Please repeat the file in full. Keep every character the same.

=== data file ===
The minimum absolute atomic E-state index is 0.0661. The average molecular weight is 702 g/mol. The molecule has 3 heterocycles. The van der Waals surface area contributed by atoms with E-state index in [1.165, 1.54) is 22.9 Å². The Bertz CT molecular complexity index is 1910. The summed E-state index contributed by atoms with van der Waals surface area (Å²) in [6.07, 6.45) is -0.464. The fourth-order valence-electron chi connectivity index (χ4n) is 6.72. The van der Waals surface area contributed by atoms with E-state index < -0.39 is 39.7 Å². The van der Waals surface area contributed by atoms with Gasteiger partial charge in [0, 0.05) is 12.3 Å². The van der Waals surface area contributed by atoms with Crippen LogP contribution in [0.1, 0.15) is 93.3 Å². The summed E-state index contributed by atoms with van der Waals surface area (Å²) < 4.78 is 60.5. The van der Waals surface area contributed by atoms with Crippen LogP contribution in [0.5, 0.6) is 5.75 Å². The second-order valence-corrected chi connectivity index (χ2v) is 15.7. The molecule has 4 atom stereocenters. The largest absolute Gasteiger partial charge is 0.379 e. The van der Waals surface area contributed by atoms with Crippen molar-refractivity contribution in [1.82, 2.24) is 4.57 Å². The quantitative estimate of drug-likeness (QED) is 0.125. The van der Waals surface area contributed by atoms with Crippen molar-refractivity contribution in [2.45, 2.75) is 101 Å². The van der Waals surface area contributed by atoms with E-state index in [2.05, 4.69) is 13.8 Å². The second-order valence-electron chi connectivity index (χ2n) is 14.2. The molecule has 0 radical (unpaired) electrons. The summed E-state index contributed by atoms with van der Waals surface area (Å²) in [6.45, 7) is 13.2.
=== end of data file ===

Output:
The minimum absolute atomic E-state index is 0.0661. The average molecular weight is 702 g/mol. The molecule has 3 heterocycles. The van der Waals surface area contributed by atoms with E-state index in [1.165, 1.54) is 22.9 Å². The Bertz CT molecular complexity index is 1910. The summed E-state index contributed by atoms with van der Waals surface area (Å²) in [6.07, 6.45) is -0.464. The fourth-order valence-electron chi connectivity index (χ4n) is 6.72. The van der Waals surface area contributed by atoms with E-state index < -0.39 is 39.7 Å². The van der Waals surface area contributed by atoms with Gasteiger partial charge in [0, 0.05) is 12.3 Å². The van der Waals surface area contributed by atoms with Crippen LogP contribution in [0.1, 0.15) is 93.3 Å². The summed E-state index contributed by atoms with van der Waals surface area (Å²) < 4.78 is 60.5. The van der Waals surface area contributed by atoms with Crippen LogP contribution in [0.5, 0.6) is 5.75 Å². The second-order valence-corrected chi connectivity index (χ2v) is 15.7. The molecule has 4 atom stereocenters. The largest absolute Gasteiger partial charge is 0.379 e. The van der Waals surface area contributed by atoms with Crippen molar-refractivity contribution in [1.82, 2.24) is 4.57 Å². The quantitative estimate of drug-likeness (QED) is 0.125. The van der Waals surface area contributed by atoms with Crippen molar-refractivity contribution in [2.45, 2.75) is 101 Å². The van der Waals surface area contributed by atoms with E-state index in [2.05, 4.69) is 13.8 Å². The second-order valence-electron chi connectivity index (χ2n) is 14.2. The molecule has 0 radical (unpaired) electrons. The summed E-state index contributed by atoms with van der Waals surface area (Å²) in [6.45, 7) is 13.2.